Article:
Long-time Londoner, and one of the world’s most famous Brits, Stephen Fry is well versed in the capital’s idiosyncrasies. “The English language is like London: proudly barbaric yet deeply civilised, too, common yet royal, vulgar yet processional, sacred yet profane,” he wrote in The Ode Less Travelled, perfectly summing up London’s dual personality and ability to sit at both ends of the spectrum.
This duality, this funny, quirky characteristic so synonymous with London – and Londoners – is just whatThe Rake’s Ettinger collection taps into. The luxury leatherware company, born in Britain and developed over the last 83 years, carries a quiet synergy with its sense of British style and character. The signature London Tan, for example, is recognisable at twenty feet, a rich golden hue just the right side of yellow. The London Tan was inspired by a fleet of buses that used to gather up Bournemouth’s commuters one end and deposit them the other.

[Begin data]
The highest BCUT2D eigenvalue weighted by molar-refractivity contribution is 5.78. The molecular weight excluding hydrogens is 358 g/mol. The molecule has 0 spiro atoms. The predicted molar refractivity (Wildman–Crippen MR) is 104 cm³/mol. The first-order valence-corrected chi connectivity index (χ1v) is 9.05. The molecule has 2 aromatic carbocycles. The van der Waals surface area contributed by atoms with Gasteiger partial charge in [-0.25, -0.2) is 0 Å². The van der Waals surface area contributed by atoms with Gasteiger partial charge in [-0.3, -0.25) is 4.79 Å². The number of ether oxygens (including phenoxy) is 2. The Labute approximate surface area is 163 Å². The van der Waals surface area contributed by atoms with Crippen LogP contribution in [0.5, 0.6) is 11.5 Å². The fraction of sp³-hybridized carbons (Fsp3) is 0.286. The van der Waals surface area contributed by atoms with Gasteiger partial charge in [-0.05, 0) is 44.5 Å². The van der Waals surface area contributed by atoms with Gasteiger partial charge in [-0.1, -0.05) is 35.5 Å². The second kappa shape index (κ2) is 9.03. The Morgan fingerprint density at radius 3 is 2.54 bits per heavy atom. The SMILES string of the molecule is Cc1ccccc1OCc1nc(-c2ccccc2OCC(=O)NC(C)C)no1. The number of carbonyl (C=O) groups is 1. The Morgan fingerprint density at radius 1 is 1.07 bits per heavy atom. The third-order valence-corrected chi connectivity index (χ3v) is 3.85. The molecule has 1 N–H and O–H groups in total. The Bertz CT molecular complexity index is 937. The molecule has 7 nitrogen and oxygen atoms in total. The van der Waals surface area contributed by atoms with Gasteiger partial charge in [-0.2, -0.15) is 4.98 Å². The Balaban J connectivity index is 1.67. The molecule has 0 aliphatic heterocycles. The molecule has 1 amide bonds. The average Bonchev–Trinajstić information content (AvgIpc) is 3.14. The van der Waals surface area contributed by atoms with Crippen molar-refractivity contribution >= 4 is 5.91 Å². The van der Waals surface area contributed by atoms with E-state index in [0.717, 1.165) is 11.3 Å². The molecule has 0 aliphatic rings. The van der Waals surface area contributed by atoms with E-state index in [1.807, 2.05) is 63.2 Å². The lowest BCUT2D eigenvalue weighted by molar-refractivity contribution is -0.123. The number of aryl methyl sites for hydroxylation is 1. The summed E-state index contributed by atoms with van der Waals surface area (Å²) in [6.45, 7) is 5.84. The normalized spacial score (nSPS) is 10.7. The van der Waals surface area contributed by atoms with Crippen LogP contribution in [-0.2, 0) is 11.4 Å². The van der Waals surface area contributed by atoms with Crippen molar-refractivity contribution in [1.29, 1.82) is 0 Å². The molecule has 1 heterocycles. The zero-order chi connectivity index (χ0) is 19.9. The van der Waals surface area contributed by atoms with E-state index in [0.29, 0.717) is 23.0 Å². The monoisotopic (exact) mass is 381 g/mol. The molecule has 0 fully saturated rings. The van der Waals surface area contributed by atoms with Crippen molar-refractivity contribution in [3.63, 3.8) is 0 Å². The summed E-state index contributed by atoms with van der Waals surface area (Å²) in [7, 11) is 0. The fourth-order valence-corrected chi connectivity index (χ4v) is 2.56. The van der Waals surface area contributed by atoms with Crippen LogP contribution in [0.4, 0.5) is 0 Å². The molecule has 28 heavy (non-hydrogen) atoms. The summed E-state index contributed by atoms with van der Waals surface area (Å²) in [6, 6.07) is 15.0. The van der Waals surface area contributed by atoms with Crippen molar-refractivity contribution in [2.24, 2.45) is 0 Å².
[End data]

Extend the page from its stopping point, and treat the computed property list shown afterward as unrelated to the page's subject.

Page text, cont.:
Stamped with the sign of the Royal Warrant, Ettinger London Tan is an iconic part of many of their designs from theBridle Hide Credit Card Caseto the classicBillfold Wallet. The playful use of colour also expresses the Londoner’s need for expression and creativity, but in a subtle and elegant way. Take theSterling Collection, inspired by none other than British bank notes. Eachwalletandcredit card holderis individually lined in a single exuberant shade of pillar-box red, sea-green turquoise, citrus orange or thistle-purple. The outside, however, is made of flawless black leather, with the understanding that Londoners may want to look smart, professional and polished outwardly, but they can have a little fun with the interior. “The colours look superb on leather,” Ettinger’s Marketing Director Jerome Mackay explains toThe Rake, “and the same concept applies to the idea of wearing a classic business suit with an audacious silk-print lining inside”. The joy is in knowing something others don’t.